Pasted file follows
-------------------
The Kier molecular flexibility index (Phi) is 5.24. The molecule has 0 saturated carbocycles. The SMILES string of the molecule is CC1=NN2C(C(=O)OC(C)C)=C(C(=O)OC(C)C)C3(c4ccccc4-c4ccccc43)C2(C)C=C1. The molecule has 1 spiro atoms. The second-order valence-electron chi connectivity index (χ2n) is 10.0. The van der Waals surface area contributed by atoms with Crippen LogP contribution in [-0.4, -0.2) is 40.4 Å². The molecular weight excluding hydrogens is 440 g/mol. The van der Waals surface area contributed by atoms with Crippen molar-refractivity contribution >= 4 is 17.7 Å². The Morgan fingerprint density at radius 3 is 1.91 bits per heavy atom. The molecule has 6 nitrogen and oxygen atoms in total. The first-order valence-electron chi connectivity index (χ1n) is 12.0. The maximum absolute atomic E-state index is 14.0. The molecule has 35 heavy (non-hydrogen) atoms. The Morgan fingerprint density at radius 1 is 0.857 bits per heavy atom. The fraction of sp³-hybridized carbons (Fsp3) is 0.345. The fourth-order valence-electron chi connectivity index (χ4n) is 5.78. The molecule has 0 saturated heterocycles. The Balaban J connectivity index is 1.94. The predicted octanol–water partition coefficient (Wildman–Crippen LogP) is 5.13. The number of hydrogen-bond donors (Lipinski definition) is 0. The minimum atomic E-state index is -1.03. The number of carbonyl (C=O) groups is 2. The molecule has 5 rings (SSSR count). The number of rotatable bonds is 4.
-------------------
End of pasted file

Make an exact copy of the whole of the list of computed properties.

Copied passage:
The Kier molecular flexibility index (Phi) is 5.24. The molecule has 0 saturated carbocycles. The SMILES string of the molecule is CC1=NN2C(C(=O)OC(C)C)=C(C(=O)OC(C)C)C3(c4ccccc4-c4ccccc43)C2(C)C=C1. The molecule has 1 spiro atoms. The second-order valence-electron chi connectivity index (χ2n) is 10.0. The van der Waals surface area contributed by atoms with Crippen LogP contribution in [-0.4, -0.2) is 40.4 Å². The molecular weight excluding hydrogens is 440 g/mol. The van der Waals surface area contributed by atoms with Crippen molar-refractivity contribution >= 4 is 17.7 Å². The Morgan fingerprint density at radius 3 is 1.91 bits per heavy atom. The molecule has 6 nitrogen and oxygen atoms in total. The first-order valence-electron chi connectivity index (χ1n) is 12.0. The maximum absolute atomic E-state index is 14.0. The molecule has 35 heavy (non-hydrogen) atoms. The Morgan fingerprint density at radius 1 is 0.857 bits per heavy atom. The fraction of sp³-hybridized carbons (Fsp3) is 0.345. The fourth-order valence-electron chi connectivity index (χ4n) is 5.78. The molecule has 0 saturated heterocycles. The Balaban J connectivity index is 1.94. The predicted octanol–water partition coefficient (Wildman–Crippen LogP) is 5.13. The number of hydrogen-bond donors (Lipinski definition) is 0. The minimum atomic E-state index is -1.03. The number of carbonyl (C=O) groups is 2. The molecule has 5 rings (SSSR count). The number of rotatable bonds is 4.